Correlations between clinical characteristics and neuroimaging in Chinese patients with subtypes of frontotemporal lobe degeneration

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Abstract

The aim of the study was to obtain an overview of the clinical and neuroimaging features of Chinese patients with subtypes of frontotemporal lobe degeneration (FTLD).

We evaluated the demographic features, clinical presentation, and lobe atrophy depicted by magnetic resonance imaging (MRI) in 133 patients with FTLD. Two positron emission tomography (PET) scans were performed at baseline: [11C]Pittsburgh compound B PET to assess amyloid-β plaque load and [18F]fluorodeoxyglucose (FDG) PET to assess glucose metabolism.

The behavioral variant of FTD (bvFTD) was the most common subtype (67.7%) of FTLD. The percentages of progressive nonfluent aphasia (PNFA) and semantic dementia (SD) were similar. Cerebral lobe atrophy was seen in 87.7% of the cases. The Activities of Daily Living scale, Mini-Mental State Examination, and Montreal Cognitive Assessment scores were significantly correlated with the degree of overall atrophy. The severity of abnormal behavior was correlated with right anterior and right posterior temporal atrophy scores. The overall atrophy scores and atrophy score in the left temporal region were related to cognitive outcomes and Activities of Daily Living scores. Most of the bvFTD patients presented symmetric/asymmetric hypometabolism in the bilateral temporal cortex, frontal cortex, anterior cingulate cortex, insula, and caudate nucleus. All the PNFA patients presented left dominant hypometabolism in the frontal cortex. All the SD patients presented left dominant hypometabolism in the anterior temporal cortex.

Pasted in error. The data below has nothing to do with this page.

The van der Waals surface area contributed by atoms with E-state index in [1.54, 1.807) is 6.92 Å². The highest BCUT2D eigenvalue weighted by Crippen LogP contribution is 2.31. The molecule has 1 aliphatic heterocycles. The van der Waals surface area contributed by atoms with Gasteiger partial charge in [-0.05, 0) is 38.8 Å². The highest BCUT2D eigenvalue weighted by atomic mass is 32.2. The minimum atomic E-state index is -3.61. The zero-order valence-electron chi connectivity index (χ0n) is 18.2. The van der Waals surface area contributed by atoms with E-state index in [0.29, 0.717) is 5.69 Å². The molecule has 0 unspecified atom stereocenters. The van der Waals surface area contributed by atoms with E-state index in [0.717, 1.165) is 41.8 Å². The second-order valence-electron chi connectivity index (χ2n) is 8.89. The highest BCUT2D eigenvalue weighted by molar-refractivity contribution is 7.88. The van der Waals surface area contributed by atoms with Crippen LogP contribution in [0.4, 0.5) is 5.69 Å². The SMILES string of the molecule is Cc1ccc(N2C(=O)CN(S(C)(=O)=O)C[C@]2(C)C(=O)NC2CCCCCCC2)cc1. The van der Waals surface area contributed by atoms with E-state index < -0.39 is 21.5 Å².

FTLD is not rare in cognitive clinics, and the ratios of subtypes in Chinese patients are similar to other ethnic groups. Overall atrophy scores, determined by MRI, were related to the severity of cognitive dysfunction and deficits in Activities of Daily Living. Patterns of hypometabolism, determined by [18F]FDG PET, were more specific to subtypes of FTLD and may help provide differential diagnoses of variants of FTLD.

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